Sheldon:

Welcome, advocates, to another episode of the Leading Equity podcast, a podcast that focuses on supporting educators with the tools and resources necessary to ensure equity at their school. Today I got a special guest with me. Dr. Keitha-Gail Martin-Kerr is here with us and we're going to be talking about fostering critical colonial consciousness through queer pedagogy. So I am looking forward to that. It was an article that I stumbled across. You sent me an email and I saw it in your subject line, your signature line, and I was like, "Oh, can we chat about this?" Keitha-Gail, I'm so happy that you're here. Thank you for joining us.

Keitha-Gail Martin-Kerr:

Thank you so much, Sheldon. It's a pleasure being here.

Sheldon:

All right. Well, the pleasure is always mine. Before we get started into our topic, I'd love for... You said it's okay for me to call you KG, so I'll be referring to you as KG going forward. But could you share with us a little bit about yourself and what you currently do?

Keitha-Gail Martin-Kerr:

So what I currently do. So I work at the Regional Centers of Excellence in Minnesota, and I work to support schools with school improvement work and also implementing being active in implementation work and also focusing on equity. A little bit about me. I am Jamaican. I moved to the United States 2002. I came up as an international teacher. I was recruited by the New York City Department of Education to come up and work in a hard to staff area. A hard to staff area is an area where the typical white female teachers do not want to work. So I worked in the South Bronx for nine years and I loved it. I moved to Minnesota in 2011 to pursue my PhD at University of Minnesota, and now I'm working at a Regional Center of Excellence supporting school improvement work.

Sheldon:

Nice. Well again, happy to have you here and I'm looking forward to it and I want to jump right in. So the title of the article that I found, your manuscript, was Fostering Critical Colonial Consciousness through Queer Pedagogy. So I want to start off with, could you describe colonial consciousness?

Keitha-Gail Martin-Kerr:

As I said before, Sheldon, I'm Jamaican. Jamaica was colonized by the British and because Jamaica with colonized by the British, there are remnants of colonialism in Jamaica, and we operate from a British mentality and a British perspective. So even though we're not colonized again, our minds are still colonized and we are still operating in that realm of colonization, meaning we are still operating as if we're white middle-class and there's a lot of elitism going on. So, that's what I mean.

Sheldon:

So there's, like you said, so initially Jamaica, for example, was colonized by the British and so that there's still mindsets, if you will, is what I'm taking this, where folks that generationally, ancestry and those kinds of things have perpetuated, even though Jamaica is now a independent country, but there's still a lot of those things that were there that are still present today. Could you maybe give us some examples of what that mindset today in 2020 might look like some of the remnants of colonialism?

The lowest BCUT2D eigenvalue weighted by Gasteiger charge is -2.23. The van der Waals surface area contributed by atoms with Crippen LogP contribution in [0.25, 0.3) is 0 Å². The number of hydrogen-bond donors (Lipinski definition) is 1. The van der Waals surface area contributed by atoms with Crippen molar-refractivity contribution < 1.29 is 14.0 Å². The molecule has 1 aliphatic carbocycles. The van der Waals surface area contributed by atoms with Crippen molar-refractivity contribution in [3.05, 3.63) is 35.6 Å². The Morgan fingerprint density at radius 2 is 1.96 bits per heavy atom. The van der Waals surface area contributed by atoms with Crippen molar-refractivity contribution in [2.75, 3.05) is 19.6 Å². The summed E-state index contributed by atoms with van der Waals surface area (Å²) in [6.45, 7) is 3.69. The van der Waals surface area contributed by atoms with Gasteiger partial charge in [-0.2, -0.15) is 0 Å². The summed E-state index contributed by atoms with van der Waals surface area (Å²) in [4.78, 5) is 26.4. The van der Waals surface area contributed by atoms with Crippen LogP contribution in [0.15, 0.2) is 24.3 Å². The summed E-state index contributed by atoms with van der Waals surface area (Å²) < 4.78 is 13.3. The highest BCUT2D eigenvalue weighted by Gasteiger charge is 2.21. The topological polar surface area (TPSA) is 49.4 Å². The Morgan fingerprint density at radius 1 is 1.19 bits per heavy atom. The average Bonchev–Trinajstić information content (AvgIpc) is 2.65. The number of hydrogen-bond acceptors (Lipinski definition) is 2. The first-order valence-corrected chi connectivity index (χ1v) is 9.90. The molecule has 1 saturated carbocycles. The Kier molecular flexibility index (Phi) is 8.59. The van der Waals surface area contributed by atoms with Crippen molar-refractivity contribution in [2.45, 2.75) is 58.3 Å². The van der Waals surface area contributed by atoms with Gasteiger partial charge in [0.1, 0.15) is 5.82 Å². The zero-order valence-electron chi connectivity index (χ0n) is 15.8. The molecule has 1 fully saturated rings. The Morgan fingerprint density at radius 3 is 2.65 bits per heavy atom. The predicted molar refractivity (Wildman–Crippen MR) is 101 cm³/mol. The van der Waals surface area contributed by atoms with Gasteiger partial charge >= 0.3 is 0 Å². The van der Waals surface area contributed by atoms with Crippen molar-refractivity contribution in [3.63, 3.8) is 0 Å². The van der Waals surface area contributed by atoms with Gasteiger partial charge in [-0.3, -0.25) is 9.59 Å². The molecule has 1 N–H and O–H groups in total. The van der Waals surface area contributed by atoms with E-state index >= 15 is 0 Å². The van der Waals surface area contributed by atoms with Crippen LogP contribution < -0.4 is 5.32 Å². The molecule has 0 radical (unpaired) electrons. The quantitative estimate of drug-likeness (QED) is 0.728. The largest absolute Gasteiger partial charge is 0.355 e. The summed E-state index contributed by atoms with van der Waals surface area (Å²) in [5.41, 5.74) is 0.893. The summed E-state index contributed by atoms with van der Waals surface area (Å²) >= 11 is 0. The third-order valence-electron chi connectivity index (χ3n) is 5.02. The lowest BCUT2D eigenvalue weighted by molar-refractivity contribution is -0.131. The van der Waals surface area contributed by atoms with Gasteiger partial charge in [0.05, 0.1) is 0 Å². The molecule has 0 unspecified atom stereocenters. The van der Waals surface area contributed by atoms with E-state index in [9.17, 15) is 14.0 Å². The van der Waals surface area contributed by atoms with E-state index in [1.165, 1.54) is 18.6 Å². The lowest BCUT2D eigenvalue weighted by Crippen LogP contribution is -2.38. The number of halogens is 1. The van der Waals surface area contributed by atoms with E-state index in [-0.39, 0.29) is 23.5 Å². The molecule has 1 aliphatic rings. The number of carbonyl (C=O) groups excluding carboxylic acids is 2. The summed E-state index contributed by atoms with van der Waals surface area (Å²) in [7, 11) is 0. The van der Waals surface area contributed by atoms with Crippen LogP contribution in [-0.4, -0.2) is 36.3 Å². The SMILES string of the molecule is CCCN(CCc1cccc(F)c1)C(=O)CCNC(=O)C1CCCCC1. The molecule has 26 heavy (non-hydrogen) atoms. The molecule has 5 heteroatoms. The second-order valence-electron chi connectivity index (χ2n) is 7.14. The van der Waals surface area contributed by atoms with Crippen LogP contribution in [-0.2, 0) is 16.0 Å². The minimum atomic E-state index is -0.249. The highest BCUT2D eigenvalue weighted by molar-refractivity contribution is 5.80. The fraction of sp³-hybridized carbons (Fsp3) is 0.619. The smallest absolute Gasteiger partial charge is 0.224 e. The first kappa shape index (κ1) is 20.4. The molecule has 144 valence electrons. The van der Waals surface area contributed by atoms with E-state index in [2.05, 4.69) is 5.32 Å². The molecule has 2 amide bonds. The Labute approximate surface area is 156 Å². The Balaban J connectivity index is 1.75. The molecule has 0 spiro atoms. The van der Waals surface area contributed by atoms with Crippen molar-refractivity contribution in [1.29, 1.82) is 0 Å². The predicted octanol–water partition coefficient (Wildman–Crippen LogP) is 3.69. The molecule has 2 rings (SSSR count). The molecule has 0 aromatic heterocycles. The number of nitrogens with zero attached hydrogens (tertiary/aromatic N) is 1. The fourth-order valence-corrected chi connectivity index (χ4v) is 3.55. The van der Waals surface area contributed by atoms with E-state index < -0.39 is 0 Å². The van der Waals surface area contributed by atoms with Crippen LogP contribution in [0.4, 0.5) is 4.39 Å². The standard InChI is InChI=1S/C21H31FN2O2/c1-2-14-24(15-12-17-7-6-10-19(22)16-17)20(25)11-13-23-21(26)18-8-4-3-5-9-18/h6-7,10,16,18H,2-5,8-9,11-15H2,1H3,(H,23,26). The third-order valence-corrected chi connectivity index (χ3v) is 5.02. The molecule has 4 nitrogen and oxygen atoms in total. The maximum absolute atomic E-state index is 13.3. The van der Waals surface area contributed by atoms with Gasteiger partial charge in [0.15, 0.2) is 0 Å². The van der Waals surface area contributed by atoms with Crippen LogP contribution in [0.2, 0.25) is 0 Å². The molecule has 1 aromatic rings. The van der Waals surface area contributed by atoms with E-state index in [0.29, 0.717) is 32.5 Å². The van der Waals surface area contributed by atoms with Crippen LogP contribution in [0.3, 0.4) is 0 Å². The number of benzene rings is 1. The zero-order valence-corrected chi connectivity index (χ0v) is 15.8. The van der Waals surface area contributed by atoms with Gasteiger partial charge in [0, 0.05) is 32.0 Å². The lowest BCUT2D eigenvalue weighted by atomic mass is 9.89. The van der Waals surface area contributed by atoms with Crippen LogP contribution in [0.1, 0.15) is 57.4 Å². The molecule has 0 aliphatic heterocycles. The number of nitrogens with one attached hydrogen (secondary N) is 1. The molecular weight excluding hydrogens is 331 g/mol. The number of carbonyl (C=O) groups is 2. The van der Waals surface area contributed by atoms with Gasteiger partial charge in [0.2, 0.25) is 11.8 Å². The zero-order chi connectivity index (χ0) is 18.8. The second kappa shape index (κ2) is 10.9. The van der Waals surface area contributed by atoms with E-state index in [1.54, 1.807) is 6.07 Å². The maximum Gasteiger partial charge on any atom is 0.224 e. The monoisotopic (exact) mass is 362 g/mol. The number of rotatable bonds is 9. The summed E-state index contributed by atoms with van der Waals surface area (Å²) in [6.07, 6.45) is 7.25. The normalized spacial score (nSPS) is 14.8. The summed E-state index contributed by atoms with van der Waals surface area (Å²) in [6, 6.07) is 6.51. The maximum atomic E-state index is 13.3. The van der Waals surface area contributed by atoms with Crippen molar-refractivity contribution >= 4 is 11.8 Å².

Keitha-Gail Martin-Kerr:

So my research focused heavily on queerness and queer pedagogy. So remnants of colonialism in Jamaica you will see, we still have a law that criminalized homosexuality for up to 10 years with hard labor. So, that's a remnant of colonialism. Also, we are a very religious island, very religious country and Christianity, which is a remnant of colonialism, has taught us that homosexuality is immoral and it's sinful. It's bad. So those are just some of the ways in which we are still operating under a colonial mentality.

Sheldon:

Okay. Okay. So I want to get into... Because I want to be able to relate this to education. Do you see some examples from a queer lens, is there some of that in our schools as well, maybe either in Jamaica or in the United States that you might be seeing that's from a colonial perspective?

Keitha-Gail Martin-Kerr:

Yes. There are so many examples to the point where the examples are common sensical examples, and therefore it makes them invisible because that's what queerness is in the American curriculum. In our standards... Let's say you take a look at the Minnesota State standards. Queerness is not mentioned. I had a teacher who reached out to me just last week saying she read a book to her class and two parents reported her to the teacher because the book had characters who were same sex couples. So things like that are remnants of colonialism.

Sheldon:

Now I want to dig into that more because that is definitely... We say Christianity is not supposed to be part of our school system. Separation between church and state and that whole nine, right? The reality is when it comes to those who are the law, those who make legislation and those who are responsible for creating a lot of these laws and policies, may have Christianity as part of their influence. So when we talk about politics and when we talk about what schools look like, and those who create those state standards... Maybe I will want to get your take on, why do you think, in 2020, we still have these challenges where LGBTQ community and that information is still, I don't want us to call it a taboo topic, but it's still an issue that we have in our schools these days?

Keitha-Gail Martin-Kerr: